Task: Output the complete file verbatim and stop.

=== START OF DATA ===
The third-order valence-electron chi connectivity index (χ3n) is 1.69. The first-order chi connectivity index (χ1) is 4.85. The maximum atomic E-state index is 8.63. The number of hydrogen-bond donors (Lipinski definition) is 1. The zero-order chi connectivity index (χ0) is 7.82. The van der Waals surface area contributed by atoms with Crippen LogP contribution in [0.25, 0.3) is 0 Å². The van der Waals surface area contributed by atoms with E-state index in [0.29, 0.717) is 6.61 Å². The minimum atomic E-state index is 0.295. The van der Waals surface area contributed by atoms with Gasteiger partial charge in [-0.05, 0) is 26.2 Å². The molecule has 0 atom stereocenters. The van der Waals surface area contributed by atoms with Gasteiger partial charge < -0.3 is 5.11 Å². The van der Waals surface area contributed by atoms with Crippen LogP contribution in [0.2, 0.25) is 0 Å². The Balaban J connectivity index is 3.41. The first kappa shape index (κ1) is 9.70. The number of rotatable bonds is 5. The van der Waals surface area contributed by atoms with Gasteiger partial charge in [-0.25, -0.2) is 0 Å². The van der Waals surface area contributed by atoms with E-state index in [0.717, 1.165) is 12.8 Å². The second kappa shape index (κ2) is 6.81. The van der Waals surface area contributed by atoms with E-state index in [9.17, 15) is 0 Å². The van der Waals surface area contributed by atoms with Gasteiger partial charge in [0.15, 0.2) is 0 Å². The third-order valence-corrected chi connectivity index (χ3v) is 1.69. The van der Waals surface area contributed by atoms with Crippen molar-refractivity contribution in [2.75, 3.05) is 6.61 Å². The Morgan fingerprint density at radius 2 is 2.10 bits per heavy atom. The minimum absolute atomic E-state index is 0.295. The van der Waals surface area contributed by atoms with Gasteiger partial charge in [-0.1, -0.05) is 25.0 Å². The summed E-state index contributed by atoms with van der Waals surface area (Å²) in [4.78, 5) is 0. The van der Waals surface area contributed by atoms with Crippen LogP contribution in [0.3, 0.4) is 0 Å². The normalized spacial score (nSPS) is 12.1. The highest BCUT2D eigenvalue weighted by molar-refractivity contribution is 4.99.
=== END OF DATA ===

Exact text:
The third-order valence-electron chi connectivity index (χ3n) is 1.69. The first-order chi connectivity index (χ1) is 4.85. The maximum atomic E-state index is 8.63. The number of hydrogen-bond donors (Lipinski definition) is 1. The zero-order chi connectivity index (χ0) is 7.82. The van der Waals surface area contributed by atoms with Crippen LogP contribution in [0.25, 0.3) is 0 Å². The van der Waals surface area contributed by atoms with E-state index in [0.29, 0.717) is 6.61 Å². The minimum atomic E-state index is 0.295. The van der Waals surface area contributed by atoms with Gasteiger partial charge in [-0.05, 0) is 26.2 Å². The molecule has 0 atom stereocenters. The van der Waals surface area contributed by atoms with Gasteiger partial charge < -0.3 is 5.11 Å². The van der Waals surface area contributed by atoms with Crippen LogP contribution in [0.2, 0.25) is 0 Å². The Balaban J connectivity index is 3.41. The first kappa shape index (κ1) is 9.70. The number of rotatable bonds is 5. The van der Waals surface area contributed by atoms with Gasteiger partial charge in [-0.25, -0.2) is 0 Å². The van der Waals surface area contributed by atoms with E-state index in [0.717, 1.165) is 12.8 Å². The second kappa shape index (κ2) is 6.81. The van der Waals surface area contributed by atoms with E-state index in [9.17, 15) is 0 Å². The van der Waals surface area contributed by atoms with Gasteiger partial charge in [0.15, 0.2) is 0 Å². The third-order valence-corrected chi connectivity index (χ3v) is 1.69. The van der Waals surface area contributed by atoms with Crippen molar-refractivity contribution in [2.75, 3.05) is 6.61 Å². The Morgan fingerprint density at radius 2 is 2.10 bits per heavy atom. The minimum absolute atomic E-state index is 0.295. The van der Waals surface area contributed by atoms with Gasteiger partial charge in [-0.1, -0.05) is 25.0 Å². The summed E-state index contributed by atoms with van der Waals surface area (Å²) in [4.78, 5) is 0. The van der Waals surface area contributed by atoms with Crippen LogP contribution in [0.3, 0.4) is 0 Å². The normalized spacial score (nSPS) is 12.1. The highest BCUT2D eigenvalue weighted by molar-refractivity contribution is 4.99.